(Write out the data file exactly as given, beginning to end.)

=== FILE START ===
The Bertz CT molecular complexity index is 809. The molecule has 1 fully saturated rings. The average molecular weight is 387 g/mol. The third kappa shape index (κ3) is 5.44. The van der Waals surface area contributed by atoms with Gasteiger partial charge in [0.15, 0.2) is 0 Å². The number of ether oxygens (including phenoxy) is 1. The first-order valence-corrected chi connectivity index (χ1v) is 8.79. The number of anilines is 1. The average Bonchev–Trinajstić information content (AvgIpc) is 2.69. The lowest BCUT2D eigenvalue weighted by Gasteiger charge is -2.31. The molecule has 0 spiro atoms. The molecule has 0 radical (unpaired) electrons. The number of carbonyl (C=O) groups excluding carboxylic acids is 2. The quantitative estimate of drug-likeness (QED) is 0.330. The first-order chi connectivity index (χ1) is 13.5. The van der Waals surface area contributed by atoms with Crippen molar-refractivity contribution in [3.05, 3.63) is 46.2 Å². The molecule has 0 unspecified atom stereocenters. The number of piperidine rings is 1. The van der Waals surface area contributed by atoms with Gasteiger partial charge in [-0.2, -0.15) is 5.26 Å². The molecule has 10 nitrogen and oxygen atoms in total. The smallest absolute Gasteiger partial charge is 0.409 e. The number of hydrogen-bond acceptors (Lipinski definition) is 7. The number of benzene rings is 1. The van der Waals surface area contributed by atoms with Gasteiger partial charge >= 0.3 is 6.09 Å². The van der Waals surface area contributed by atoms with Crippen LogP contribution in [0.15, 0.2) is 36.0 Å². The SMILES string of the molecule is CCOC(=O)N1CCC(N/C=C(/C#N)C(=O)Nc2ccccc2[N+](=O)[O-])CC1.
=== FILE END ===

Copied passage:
The Bertz CT molecular complexity index is 809. The molecule has 1 fully saturated rings. The average molecular weight is 387 g/mol. The third kappa shape index (κ3) is 5.44. The van der Waals surface area contributed by atoms with Gasteiger partial charge in [0.15, 0.2) is 0 Å². The number of ether oxygens (including phenoxy) is 1. The first-order valence-corrected chi connectivity index (χ1v) is 8.79. The number of anilines is 1. The average Bonchev–Trinajstić information content (AvgIpc) is 2.69. The lowest BCUT2D eigenvalue weighted by Gasteiger charge is -2.31. The molecule has 0 spiro atoms. The molecule has 0 radical (unpaired) electrons. The number of carbonyl (C=O) groups excluding carboxylic acids is 2. The quantitative estimate of drug-likeness (QED) is 0.330. The first-order chi connectivity index (χ1) is 13.5. The van der Waals surface area contributed by atoms with Crippen molar-refractivity contribution in [3.05, 3.63) is 46.2 Å². The molecule has 0 unspecified atom stereocenters. The number of piperidine rings is 1. The van der Waals surface area contributed by atoms with Gasteiger partial charge in [-0.2, -0.15) is 5.26 Å². The molecule has 10 nitrogen and oxygen atoms in total. The smallest absolute Gasteiger partial charge is 0.409 e. The number of hydrogen-bond acceptors (Lipinski definition) is 7. The number of benzene rings is 1. The van der Waals surface area contributed by atoms with Gasteiger partial charge >= 0.3 is 6.09 Å². The van der Waals surface area contributed by atoms with Crippen LogP contribution in [0.15, 0.2) is 36.0 Å². The SMILES string of the molecule is CCOC(=O)N1CCC(N/C=C(/C#N)C(=O)Nc2ccccc2[N+](=O)[O-])CC1.